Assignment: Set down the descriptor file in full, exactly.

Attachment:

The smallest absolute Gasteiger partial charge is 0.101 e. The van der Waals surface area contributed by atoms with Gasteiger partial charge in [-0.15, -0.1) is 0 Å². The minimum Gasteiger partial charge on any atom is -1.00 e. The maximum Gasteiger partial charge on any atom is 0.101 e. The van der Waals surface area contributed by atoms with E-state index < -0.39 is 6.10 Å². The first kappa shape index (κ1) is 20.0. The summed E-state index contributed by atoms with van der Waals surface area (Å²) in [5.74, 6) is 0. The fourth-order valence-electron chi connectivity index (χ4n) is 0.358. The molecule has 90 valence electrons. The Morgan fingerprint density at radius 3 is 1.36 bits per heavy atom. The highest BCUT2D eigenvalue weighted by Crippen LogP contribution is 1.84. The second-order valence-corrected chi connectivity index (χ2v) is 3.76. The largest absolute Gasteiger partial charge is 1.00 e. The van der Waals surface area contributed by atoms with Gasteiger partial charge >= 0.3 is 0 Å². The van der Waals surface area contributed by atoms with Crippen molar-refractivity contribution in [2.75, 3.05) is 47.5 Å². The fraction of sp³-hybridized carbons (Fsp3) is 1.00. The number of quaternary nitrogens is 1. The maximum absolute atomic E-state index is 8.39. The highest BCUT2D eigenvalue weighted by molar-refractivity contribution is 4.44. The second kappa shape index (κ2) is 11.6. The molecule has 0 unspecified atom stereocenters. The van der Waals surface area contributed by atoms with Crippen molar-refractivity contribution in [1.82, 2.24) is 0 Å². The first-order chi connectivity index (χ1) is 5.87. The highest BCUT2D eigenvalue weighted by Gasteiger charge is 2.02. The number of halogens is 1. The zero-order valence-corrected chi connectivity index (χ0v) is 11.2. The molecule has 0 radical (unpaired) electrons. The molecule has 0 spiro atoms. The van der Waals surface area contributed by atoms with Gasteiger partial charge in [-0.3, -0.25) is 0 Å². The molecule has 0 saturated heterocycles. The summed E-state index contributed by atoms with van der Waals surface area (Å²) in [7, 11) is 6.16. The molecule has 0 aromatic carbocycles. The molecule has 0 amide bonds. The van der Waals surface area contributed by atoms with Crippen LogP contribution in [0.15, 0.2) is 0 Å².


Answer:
The smallest absolute Gasteiger partial charge is 0.101 e. The van der Waals surface area contributed by atoms with Gasteiger partial charge in [-0.15, -0.1) is 0 Å². The minimum Gasteiger partial charge on any atom is -1.00 e. The maximum Gasteiger partial charge on any atom is 0.101 e. The van der Waals surface area contributed by atoms with E-state index < -0.39 is 6.10 Å². The first kappa shape index (κ1) is 20.0. The summed E-state index contributed by atoms with van der Waals surface area (Å²) in [5.74, 6) is 0. The fourth-order valence-electron chi connectivity index (χ4n) is 0.358. The molecule has 90 valence electrons. The Morgan fingerprint density at radius 3 is 1.36 bits per heavy atom. The highest BCUT2D eigenvalue weighted by Crippen LogP contribution is 1.84. The second-order valence-corrected chi connectivity index (χ2v) is 3.76. The largest absolute Gasteiger partial charge is 1.00 e. The van der Waals surface area contributed by atoms with Gasteiger partial charge >= 0.3 is 0 Å². The van der Waals surface area contributed by atoms with Crippen molar-refractivity contribution in [2.75, 3.05) is 47.5 Å². The fraction of sp³-hybridized carbons (Fsp3) is 1.00. The number of quaternary nitrogens is 1. The maximum absolute atomic E-state index is 8.39. The highest BCUT2D eigenvalue weighted by molar-refractivity contribution is 4.44. The second kappa shape index (κ2) is 11.6. The molecule has 0 unspecified atom stereocenters. The van der Waals surface area contributed by atoms with Crippen molar-refractivity contribution in [1.82, 2.24) is 0 Å². The first-order chi connectivity index (χ1) is 5.87. The highest BCUT2D eigenvalue weighted by Gasteiger charge is 2.02. The number of halogens is 1. The zero-order valence-corrected chi connectivity index (χ0v) is 11.2. The molecule has 0 radical (unpaired) electrons. The molecule has 0 spiro atoms. The van der Waals surface area contributed by atoms with Gasteiger partial charge in [-0.3, -0.25) is 0 Å². The molecule has 0 saturated heterocycles. The summed E-state index contributed by atoms with van der Waals surface area (Å²) in [7, 11) is 6.16. The molecule has 0 aromatic carbocycles. The molecule has 0 amide bonds. The van der Waals surface area contributed by atoms with Crippen LogP contribution in [0.15, 0.2) is 0 Å².